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Arts and Entertainment Monday, Nov. 22, 2021 2 weeks ago

Sarasota Ballet shines day and night

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The second program of the season highlights two very different works.
by: Sara Rachon Dance Critic

Friday evening and downtown Sarasota was abuzz; a line of eager audience members was wrapped around Pineapple Avenue. The Sarasota Ballet was back at the Sarasota Opera House this past weekend doing what it does best – performing a mixed bill celebrating diverse and brilliant choreographers.

Program 2, Day and Night, included Sir Peter Wright’s “Summertide” and Twyla Tharp’s “Nine Sinatra Songs.” Following last month’s first live debut in almost two years, the dancers appeared stronger, more precise and dynamic.

“Summertide” was a lost ballet that was recovered and first performed by the Sarasota Ballet in 2015. The curtain opens on the first movement revealing a stunning set and costume design by Dick Bird. Ricardo Rhodes stood out among the men and Marijana Dominis among the women during the bright and lively first and third movements. Wright’s choreography is technically challenging and visually pleasing with notes of Balanchine and Ashton style.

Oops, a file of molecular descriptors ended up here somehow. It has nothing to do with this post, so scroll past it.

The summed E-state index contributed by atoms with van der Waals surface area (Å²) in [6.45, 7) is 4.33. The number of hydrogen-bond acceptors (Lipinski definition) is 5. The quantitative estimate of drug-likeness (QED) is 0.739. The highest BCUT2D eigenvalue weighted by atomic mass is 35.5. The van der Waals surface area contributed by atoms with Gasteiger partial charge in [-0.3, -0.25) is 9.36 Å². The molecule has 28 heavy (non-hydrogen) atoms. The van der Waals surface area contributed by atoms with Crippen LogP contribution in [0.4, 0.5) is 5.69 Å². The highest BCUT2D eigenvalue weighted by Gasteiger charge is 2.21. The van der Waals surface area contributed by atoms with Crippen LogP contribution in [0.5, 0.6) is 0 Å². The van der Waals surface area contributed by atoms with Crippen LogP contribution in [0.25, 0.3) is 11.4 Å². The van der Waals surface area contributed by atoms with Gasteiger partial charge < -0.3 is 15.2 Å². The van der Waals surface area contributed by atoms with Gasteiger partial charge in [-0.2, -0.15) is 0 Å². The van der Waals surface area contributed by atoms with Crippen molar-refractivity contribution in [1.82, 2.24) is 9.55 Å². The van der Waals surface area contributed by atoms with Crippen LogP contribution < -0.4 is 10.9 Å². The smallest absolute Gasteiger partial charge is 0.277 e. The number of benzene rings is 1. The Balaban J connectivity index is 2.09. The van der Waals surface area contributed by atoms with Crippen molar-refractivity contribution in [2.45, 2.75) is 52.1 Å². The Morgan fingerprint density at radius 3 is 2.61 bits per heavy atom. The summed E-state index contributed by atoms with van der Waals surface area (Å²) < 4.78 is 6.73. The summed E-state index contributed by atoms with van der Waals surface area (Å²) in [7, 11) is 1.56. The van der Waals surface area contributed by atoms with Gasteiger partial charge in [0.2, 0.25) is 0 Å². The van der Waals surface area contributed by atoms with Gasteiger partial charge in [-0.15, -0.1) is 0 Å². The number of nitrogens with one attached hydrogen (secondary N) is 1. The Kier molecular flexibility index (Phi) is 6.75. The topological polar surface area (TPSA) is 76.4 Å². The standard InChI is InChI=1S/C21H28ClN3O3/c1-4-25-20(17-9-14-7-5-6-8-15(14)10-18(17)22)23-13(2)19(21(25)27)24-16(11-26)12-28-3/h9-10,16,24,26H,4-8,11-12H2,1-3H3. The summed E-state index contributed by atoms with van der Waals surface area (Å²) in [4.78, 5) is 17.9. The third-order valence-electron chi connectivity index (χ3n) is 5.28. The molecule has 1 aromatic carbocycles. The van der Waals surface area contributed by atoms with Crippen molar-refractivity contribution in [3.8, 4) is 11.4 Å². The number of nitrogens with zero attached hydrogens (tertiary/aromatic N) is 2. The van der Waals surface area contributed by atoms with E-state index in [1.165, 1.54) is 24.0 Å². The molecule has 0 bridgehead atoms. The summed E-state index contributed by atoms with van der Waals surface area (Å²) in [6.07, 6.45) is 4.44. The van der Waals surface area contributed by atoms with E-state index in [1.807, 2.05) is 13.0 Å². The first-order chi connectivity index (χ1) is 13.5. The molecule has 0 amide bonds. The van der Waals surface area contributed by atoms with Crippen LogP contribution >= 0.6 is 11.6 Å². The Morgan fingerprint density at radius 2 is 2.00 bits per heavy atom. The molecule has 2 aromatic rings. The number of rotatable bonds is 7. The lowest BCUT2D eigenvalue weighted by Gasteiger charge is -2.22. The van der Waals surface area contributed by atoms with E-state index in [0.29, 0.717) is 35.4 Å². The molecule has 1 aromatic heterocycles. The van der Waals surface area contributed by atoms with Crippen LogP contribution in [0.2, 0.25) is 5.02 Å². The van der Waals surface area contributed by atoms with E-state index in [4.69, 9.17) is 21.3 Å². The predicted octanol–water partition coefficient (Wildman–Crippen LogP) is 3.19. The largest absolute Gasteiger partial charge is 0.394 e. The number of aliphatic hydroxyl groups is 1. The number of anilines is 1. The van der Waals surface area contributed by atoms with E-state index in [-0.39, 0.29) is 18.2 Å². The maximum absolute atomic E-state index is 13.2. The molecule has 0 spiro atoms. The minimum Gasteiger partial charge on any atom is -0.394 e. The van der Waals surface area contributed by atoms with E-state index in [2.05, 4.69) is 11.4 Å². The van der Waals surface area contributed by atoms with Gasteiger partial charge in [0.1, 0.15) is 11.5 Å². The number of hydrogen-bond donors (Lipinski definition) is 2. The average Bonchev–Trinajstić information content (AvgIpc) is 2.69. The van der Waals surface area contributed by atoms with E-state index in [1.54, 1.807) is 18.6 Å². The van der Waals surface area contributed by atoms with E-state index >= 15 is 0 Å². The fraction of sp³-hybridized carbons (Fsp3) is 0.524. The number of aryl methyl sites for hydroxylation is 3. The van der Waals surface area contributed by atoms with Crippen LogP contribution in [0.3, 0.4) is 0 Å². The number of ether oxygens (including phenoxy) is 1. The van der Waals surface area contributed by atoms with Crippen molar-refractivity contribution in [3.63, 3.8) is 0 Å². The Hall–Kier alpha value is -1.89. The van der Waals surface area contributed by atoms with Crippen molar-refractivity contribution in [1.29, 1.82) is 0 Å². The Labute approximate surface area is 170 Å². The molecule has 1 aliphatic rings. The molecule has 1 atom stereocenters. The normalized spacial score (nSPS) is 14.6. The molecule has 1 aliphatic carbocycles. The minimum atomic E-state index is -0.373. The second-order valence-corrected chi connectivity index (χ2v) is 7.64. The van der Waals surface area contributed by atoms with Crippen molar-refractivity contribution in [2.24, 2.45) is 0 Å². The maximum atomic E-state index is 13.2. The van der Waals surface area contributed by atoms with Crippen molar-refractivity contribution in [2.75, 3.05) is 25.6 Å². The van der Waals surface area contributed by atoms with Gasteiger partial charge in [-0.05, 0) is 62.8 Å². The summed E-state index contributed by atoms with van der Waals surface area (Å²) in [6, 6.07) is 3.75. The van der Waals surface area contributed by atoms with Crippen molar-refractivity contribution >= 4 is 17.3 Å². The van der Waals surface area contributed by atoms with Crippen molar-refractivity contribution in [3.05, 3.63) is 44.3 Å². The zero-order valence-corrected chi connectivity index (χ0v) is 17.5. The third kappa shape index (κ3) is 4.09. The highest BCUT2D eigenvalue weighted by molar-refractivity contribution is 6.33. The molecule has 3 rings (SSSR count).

The highlight of the ballet is the second movement pas de quatre, which was created for the Sarasota Ballet’s assistant director, Margaret Barbieri. Danielle Brown was partnered beautifully by Rhodes, Juliano Weber, and Thomas Leprohon. Brown was pure grace when she danced alone, and while being passed from one partner to the next. The shapes the four made throughout were exquisite and the transitions seamless.

Day turned to night as stage lights darkened and the ladies changed from pointe shoes to heels. In “Nine Sinatra Songs” Tharp turned Frank Sinatra’s famous songs into a glamorous combination of ballet and ballroom. Perhaps her most successful work, she showcases seven couples and the different emotions of each relationship. The Sarasota Ballet has performed “Nine Sinatra Songs” a handful of times, and Friday evening was the finest cast yet. Standing out among them were Ryoko Sadoshima and Richard House, who glided during “Strangers in the Night,” followed by the effortless, cool, and intoxicated Dominis and Ricardo Graziano in “One for My Baby (And one More for the Road).” Samantha Benoit and Ricki Bertoni were all comedy in “Something Stupid,” and Brown and Rhodes pulled out all the stops in “That’s Life.” The entire ensemble came together with tremendous energy in the finale, “My Way.”

As we embark on the Holiday Season, let us be thankful for the opportunity to gather once again and enjoy live performances!

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